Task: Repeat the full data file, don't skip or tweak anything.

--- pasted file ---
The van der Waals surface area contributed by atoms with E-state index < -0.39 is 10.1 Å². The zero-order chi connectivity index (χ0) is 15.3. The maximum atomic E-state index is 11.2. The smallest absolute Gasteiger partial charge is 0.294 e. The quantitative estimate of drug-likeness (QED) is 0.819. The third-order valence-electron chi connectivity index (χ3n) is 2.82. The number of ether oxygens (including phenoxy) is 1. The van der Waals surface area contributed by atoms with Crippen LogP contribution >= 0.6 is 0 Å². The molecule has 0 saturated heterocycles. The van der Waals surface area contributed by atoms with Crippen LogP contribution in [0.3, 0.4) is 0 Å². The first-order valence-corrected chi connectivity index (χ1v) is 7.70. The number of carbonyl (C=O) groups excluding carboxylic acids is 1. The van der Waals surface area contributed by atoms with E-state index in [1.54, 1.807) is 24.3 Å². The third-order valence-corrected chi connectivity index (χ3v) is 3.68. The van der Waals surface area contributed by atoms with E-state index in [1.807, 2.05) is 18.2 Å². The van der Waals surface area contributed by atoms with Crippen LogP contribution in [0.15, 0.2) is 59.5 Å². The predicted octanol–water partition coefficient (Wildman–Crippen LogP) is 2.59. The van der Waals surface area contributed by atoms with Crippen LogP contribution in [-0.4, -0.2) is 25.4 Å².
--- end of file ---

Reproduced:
The van der Waals surface area contributed by atoms with E-state index < -0.39 is 10.1 Å². The zero-order chi connectivity index (χ0) is 15.3. The maximum atomic E-state index is 11.2. The smallest absolute Gasteiger partial charge is 0.294 e. The quantitative estimate of drug-likeness (QED) is 0.819. The third-order valence-electron chi connectivity index (χ3n) is 2.82. The number of ether oxygens (including phenoxy) is 1. The van der Waals surface area contributed by atoms with Crippen LogP contribution >= 0.6 is 0 Å². The molecule has 0 saturated heterocycles. The van der Waals surface area contributed by atoms with Crippen LogP contribution in [0.3, 0.4) is 0 Å². The first-order valence-corrected chi connectivity index (χ1v) is 7.70. The number of carbonyl (C=O) groups excluding carboxylic acids is 1. The van der Waals surface area contributed by atoms with E-state index in [1.54, 1.807) is 24.3 Å². The third-order valence-corrected chi connectivity index (χ3v) is 3.68. The van der Waals surface area contributed by atoms with E-state index in [1.807, 2.05) is 18.2 Å². The van der Waals surface area contributed by atoms with Crippen LogP contribution in [0.15, 0.2) is 59.5 Å². The predicted octanol–water partition coefficient (Wildman–Crippen LogP) is 2.59. The van der Waals surface area contributed by atoms with Crippen LogP contribution in [-0.4, -0.2) is 25.4 Å².